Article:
In Milton Friedman's memoir, written with his wife and partner Rose, he recounts the story of the founding of the Mont Pelerin Society in the late 1940s. "Although all of the participants shared the same basic values," Friedman writes of a crew that included Friedrich Hayek, Henry Hazlitt, and Karl Popper, "they were by no means agreed on how to counter the attack on those values, or on the politics required to implement them." This disagreement culminated in a particularly touchy meeting where the Austrian economist Ludwig von Mises, frustrated with the direction of the conversation, stood up, declared "You're all a bunch of socialists!" and stomped out of the room.
If that is what happens when the gods gather at Olympus, what hope is there for peace among mere mortals?
This story comes up with astonishing frequency whenever a group of libertarians assembles. (What is the collective noun for libertarians, anyway? If it's a herd of cows and a murder of crows, is it a solo of libertarians? A prickle?) The story is typically presented as a fable, a cautionary tale about hot-tempered absolutism. And once someone gets rolling on the oral history of Mont Pelerin, the phrase "herding cats" is rarely far behind (perhaps libertarians could borrow from the cats and use clowder for their collective noun).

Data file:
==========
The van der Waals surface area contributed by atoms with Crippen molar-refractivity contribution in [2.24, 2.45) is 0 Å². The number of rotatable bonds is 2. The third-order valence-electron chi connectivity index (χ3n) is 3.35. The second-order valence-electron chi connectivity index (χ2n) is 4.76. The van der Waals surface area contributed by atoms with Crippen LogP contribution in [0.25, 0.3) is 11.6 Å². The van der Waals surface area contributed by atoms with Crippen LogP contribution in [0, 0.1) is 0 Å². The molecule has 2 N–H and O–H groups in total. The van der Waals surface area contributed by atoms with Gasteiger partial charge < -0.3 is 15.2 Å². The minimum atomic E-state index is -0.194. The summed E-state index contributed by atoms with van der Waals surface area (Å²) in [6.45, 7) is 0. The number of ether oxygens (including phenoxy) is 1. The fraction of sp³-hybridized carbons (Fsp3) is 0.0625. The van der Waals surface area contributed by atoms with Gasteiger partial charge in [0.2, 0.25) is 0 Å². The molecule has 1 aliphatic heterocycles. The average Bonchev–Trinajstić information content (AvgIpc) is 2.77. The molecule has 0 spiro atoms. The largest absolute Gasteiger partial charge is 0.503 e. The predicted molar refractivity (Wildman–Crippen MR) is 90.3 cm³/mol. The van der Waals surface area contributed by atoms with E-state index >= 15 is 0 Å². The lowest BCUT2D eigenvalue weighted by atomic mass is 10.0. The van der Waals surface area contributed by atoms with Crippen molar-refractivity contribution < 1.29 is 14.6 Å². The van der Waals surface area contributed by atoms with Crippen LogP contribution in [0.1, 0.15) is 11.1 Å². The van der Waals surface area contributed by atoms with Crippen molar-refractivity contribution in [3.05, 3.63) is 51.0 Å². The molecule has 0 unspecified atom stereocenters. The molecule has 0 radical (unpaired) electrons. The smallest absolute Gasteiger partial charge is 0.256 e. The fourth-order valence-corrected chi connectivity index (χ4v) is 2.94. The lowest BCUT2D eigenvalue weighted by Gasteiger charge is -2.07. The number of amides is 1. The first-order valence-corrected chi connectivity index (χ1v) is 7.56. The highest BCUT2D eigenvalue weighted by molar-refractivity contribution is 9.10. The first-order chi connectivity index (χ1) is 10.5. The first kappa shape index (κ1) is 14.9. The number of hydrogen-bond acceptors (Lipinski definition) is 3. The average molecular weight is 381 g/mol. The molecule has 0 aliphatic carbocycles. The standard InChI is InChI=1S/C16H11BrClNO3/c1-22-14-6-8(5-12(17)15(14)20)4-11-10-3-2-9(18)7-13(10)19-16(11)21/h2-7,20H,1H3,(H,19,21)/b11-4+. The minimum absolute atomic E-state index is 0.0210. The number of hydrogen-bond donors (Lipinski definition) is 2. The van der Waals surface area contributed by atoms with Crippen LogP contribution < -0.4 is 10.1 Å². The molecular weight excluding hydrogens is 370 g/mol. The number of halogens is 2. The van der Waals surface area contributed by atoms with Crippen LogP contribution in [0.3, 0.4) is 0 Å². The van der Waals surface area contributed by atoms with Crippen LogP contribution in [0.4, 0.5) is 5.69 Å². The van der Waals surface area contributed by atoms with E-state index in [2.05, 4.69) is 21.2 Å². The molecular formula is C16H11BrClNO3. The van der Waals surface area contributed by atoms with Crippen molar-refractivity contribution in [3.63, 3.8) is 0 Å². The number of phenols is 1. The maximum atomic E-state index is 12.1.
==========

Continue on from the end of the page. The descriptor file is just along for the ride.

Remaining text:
To be fair, it isn't hard to draw a dotted line between an individualistic, anti-authoritarian ideology and a distaste for being told to sit down and shut up at a conference. The implied conclusion is fatalistic: Libertarians are uniquely doomed to struggle against our natural extremism, factionalism, standoffishness. Our inability to face the same direction and march together is an inextricable part of our characters and will always spell our defeat against our collectivist enemies.
At least in my experience, however, there's nothing uniquely feline about fans of free markets. Instead, humans everywhere are fractious beasts. PTA meetings and church youth groups can be indistinguishable in tone from the most contentious libertarian gathering. In fact, the situation in the PTA meeting is often worse, because there aren't shared principles to appeal to for resolution. Certainly any colhose of communists (why do they get their own collective noun?) will report similar woes—except, of course, in communist states where dissent means death. And sometimes even then.
What distinguishes libertarians is not the existence of fervent intramural disagreement. But libertarians do have an edge when it comes to finding a way out of conflict. It's a lot easier to solve problems when you aren't trying to get everyone on the same page at the point of a gun. If you don't think there's one right way to live or think or speak, but instead want to build a society where people can make their own choices, form their own institutions, and live as free as possible from coercion, that opens up a larger, clearer space for debate and persuasion without fear.
Reason is, and has long been, a big tent project. Even in the early Objectivist-inflected days, the crew producing the publication could best be described as motley. Reason is the unlikely lovechild of a philosopher, a lawyer, and an engineer (Tibor Machan, Manny Klausner, and Robert Poole, respectively). All three of those paternal lines weave through this issue, which grapples with the abstract (consequentialism or deontology?), the legalistic (is baking a cake speech?), and the practical (how much should we worry about corporate data collection?).